Diving on Maui is, well OK. The biggest problem is diving off Maui is not really that much better than Snorkeling. You may be a bit closer but you are not seeing anything you can’t from the surface. Really this is more a testament to the quality of snorkeling than the diving. It’s not that the diving is bad. That said. Diving FROM Maui offers some of the best diving in the world!
If that sounds contradictory well that’s simply because you don’t have to dive Maui’s coast from Maui, the shores of the more remote islands of Molokai and Lanai are within easy sail, along with the islet Molokini. And these offer some of the best dive sites imaginable. Lanai offers an incredible abundance of reef’s and reef creatures, while Molokai’s reefs teem with life, while it’s stunning “Back wall” offers the chance to see large pelagic species cruising by in the super clear water, while octopus and giant moray hide in the walls endless nooks and crannies. Molokai’s diving is a little more Niche, and only a few operators make the crossing. But you are rewarded with mind-blowing Reefs that appear completely untouched. Oh and the chance to see Schooling Hammerhead Sharks!
In short Diving from Maui is very very good.
The waters of the Maui Channel are truly blissful but don’t take our word for it, or the word of the millions who vacation here every year. Instead, listen to the opinion of a creature that could literally vacation anywhere in the northern Pacific but chooses to SWIM all the way to Maui for its holiday!
Every winter a large population of Humpback whales spend their winters in the Channel that separates Maui from Lanai, Molokai and Kaho‘olawe. This makes Maui one of the best locations in the world for Whale Watching. From November to April Whale watching trips head out to get you close to these majestic mammoths. Normally combined with a bit of snorkelling these are great trips for the whole family.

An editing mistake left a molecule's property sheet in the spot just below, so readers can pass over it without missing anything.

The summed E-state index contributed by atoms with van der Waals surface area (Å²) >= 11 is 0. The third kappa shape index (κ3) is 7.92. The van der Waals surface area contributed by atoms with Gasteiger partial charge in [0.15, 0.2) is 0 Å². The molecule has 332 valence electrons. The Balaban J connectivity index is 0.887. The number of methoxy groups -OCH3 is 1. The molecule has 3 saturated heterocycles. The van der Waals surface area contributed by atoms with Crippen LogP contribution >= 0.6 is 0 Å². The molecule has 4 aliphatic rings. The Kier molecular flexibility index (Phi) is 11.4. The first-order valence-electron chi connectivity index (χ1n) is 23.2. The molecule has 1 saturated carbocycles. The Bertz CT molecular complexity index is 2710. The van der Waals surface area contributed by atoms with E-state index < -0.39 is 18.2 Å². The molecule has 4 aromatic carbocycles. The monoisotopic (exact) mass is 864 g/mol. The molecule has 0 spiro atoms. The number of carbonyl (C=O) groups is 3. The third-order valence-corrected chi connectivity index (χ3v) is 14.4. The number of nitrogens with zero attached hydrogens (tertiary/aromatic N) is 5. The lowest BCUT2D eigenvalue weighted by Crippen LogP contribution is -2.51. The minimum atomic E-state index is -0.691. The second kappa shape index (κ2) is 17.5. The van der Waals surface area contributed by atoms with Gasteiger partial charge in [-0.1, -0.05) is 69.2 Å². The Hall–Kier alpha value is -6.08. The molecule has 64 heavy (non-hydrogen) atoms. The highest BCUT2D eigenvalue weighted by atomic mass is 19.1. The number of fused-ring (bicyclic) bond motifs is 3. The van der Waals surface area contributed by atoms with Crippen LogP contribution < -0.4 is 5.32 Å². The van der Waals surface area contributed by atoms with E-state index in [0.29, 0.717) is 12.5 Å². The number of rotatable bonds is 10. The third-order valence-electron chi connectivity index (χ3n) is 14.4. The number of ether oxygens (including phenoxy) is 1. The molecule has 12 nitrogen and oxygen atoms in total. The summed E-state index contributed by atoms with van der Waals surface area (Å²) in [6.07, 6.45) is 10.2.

Road to Hana
The town of Hana is nestled on the back side of Haleakala well away from, well anything. To reach this little gem of a town you need to take the Hana Highway. 64 miles of twisting tight tarmac that winds through the dense ancient rainforest (literally out of Jurassic Park) over bridges, spectacular coastline and past incredible waterfalls. Whether you take a tour or drive it yourself the Road to Hana is a highlight of any trip.
Hawaiian cuisine is a wonderful blend of foods and tastes that is quite likely like nothing you have tasted before. A reliance on clean fresh ingredients blended with pacific rim influences creates a cuisine that is as delicious as it is healthy. Fresh seafood, traditional Island fare and incredible fruit and deserts mean you will be sure to come home pining for the incredible tastes you left behind.
Being Isolated from the rest of the world for millions of years has led to a unique ecosystem on the Hawaiian Islands. Unfortunately, the few decades of human occupation of the islands has had devastating effects on this unique ecosystem. The good news is in recent years we have realized the effects we are having and are now far better at having a low impact on the islands nature. So Wildlife and nature are in abundance on all the islands.